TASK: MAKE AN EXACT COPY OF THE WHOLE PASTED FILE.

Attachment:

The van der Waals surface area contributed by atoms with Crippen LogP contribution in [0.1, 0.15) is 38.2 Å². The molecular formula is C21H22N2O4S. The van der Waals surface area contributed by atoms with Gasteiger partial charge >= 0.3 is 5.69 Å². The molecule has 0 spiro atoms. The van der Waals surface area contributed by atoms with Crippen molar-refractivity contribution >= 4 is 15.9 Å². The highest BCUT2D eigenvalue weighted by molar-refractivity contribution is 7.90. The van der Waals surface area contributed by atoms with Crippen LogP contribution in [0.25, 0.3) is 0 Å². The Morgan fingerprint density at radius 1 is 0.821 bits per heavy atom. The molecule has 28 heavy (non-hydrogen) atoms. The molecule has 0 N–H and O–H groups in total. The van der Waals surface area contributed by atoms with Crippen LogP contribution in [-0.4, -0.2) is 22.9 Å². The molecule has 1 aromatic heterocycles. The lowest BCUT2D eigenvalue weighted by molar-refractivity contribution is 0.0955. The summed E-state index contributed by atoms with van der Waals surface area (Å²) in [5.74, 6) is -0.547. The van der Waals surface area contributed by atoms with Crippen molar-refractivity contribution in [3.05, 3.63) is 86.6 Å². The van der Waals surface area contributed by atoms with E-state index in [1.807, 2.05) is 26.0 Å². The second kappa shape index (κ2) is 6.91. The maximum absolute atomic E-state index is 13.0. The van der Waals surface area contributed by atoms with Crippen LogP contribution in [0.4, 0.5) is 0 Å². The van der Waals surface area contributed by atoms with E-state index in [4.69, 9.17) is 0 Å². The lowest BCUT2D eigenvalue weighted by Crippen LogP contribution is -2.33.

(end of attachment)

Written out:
The van der Waals surface area contributed by atoms with Crippen LogP contribution in [0.1, 0.15) is 38.2 Å². The molecular formula is C21H22N2O4S. The van der Waals surface area contributed by atoms with Gasteiger partial charge >= 0.3 is 5.69 Å². The molecule has 0 spiro atoms. The van der Waals surface area contributed by atoms with Crippen molar-refractivity contribution >= 4 is 15.9 Å². The highest BCUT2D eigenvalue weighted by molar-refractivity contribution is 7.90. The van der Waals surface area contributed by atoms with Crippen LogP contribution in [0.25, 0.3) is 0 Å². The Morgan fingerprint density at radius 1 is 0.821 bits per heavy atom. The molecule has 28 heavy (non-hydrogen) atoms. The molecule has 0 N–H and O–H groups in total. The van der Waals surface area contributed by atoms with Crippen LogP contribution in [-0.4, -0.2) is 22.9 Å². The molecule has 1 aromatic heterocycles. The lowest BCUT2D eigenvalue weighted by molar-refractivity contribution is 0.0955. The summed E-state index contributed by atoms with van der Waals surface area (Å²) in [5.74, 6) is -0.547. The van der Waals surface area contributed by atoms with Crippen molar-refractivity contribution in [3.05, 3.63) is 86.6 Å². The van der Waals surface area contributed by atoms with E-state index in [1.807, 2.05) is 26.0 Å². The second kappa shape index (κ2) is 6.91. The maximum absolute atomic E-state index is 13.0. The van der Waals surface area contributed by atoms with Crippen LogP contribution in [0.4, 0.5) is 0 Å². The van der Waals surface area contributed by atoms with E-state index in [4.69, 9.17) is 0 Å². The lowest BCUT2D eigenvalue weighted by Crippen LogP contribution is -2.33.